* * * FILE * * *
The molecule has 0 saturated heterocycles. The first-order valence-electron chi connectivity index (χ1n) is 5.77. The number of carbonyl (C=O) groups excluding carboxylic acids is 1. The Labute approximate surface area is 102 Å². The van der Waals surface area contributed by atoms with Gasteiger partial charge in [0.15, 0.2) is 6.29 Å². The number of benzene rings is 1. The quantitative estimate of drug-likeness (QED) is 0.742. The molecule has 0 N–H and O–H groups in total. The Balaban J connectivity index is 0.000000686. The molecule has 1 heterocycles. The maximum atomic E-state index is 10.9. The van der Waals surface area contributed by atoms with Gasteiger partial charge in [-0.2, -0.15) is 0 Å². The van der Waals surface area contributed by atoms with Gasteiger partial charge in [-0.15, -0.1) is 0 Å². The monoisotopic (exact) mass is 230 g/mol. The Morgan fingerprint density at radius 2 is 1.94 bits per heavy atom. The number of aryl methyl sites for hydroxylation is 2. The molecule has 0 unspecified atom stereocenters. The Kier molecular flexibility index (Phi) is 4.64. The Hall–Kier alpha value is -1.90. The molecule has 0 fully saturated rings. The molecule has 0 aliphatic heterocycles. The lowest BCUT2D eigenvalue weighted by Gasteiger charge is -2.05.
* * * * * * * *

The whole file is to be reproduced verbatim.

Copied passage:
The molecule has 0 saturated heterocycles. The first-order valence-electron chi connectivity index (χ1n) is 5.77. The number of carbonyl (C=O) groups excluding carboxylic acids is 1. The Labute approximate surface area is 102 Å². The van der Waals surface area contributed by atoms with Gasteiger partial charge in [0.15, 0.2) is 6.29 Å². The number of benzene rings is 1. The quantitative estimate of drug-likeness (QED) is 0.742. The molecule has 0 N–H and O–H groups in total. The Balaban J connectivity index is 0.000000686. The molecule has 1 heterocycles. The maximum atomic E-state index is 10.9. The van der Waals surface area contributed by atoms with Gasteiger partial charge in [-0.2, -0.15) is 0 Å². The van der Waals surface area contributed by atoms with Gasteiger partial charge in [-0.15, -0.1) is 0 Å². The monoisotopic (exact) mass is 230 g/mol. The Morgan fingerprint density at radius 2 is 1.94 bits per heavy atom. The number of aryl methyl sites for hydroxylation is 2. The molecule has 0 unspecified atom stereocenters. The Kier molecular flexibility index (Phi) is 4.64. The Hall–Kier alpha value is -1.90. The molecule has 0 fully saturated rings. The molecule has 0 aliphatic heterocycles. The lowest BCUT2D eigenvalue weighted by Gasteiger charge is -2.05.